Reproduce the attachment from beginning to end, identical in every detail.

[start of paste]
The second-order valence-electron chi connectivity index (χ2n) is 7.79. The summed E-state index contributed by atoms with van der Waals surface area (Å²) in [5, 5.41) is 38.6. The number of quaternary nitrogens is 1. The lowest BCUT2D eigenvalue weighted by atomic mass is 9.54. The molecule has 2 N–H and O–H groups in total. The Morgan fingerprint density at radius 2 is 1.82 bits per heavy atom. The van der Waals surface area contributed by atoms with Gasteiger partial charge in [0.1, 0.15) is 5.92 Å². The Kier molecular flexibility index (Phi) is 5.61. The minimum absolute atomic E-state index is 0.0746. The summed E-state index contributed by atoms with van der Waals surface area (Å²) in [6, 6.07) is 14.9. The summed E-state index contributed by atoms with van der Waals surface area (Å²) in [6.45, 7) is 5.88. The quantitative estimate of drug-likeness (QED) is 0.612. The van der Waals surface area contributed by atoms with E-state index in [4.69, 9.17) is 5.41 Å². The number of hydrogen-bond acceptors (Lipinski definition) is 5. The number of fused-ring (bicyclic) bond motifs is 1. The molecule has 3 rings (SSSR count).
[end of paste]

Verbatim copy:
The second-order valence-electron chi connectivity index (χ2n) is 7.79. The summed E-state index contributed by atoms with van der Waals surface area (Å²) in [5, 5.41) is 38.6. The number of quaternary nitrogens is 1. The lowest BCUT2D eigenvalue weighted by atomic mass is 9.54. The molecule has 2 N–H and O–H groups in total. The Morgan fingerprint density at radius 2 is 1.82 bits per heavy atom. The van der Waals surface area contributed by atoms with Gasteiger partial charge in [0.1, 0.15) is 5.92 Å². The Kier molecular flexibility index (Phi) is 5.61. The minimum absolute atomic E-state index is 0.0746. The summed E-state index contributed by atoms with van der Waals surface area (Å²) in [6, 6.07) is 14.9. The summed E-state index contributed by atoms with van der Waals surface area (Å²) in [6.45, 7) is 5.88. The quantitative estimate of drug-likeness (QED) is 0.612. The van der Waals surface area contributed by atoms with E-state index in [4.69, 9.17) is 5.41 Å². The number of hydrogen-bond acceptors (Lipinski definition) is 5. The number of fused-ring (bicyclic) bond motifs is 1. The molecule has 3 rings (SSSR count).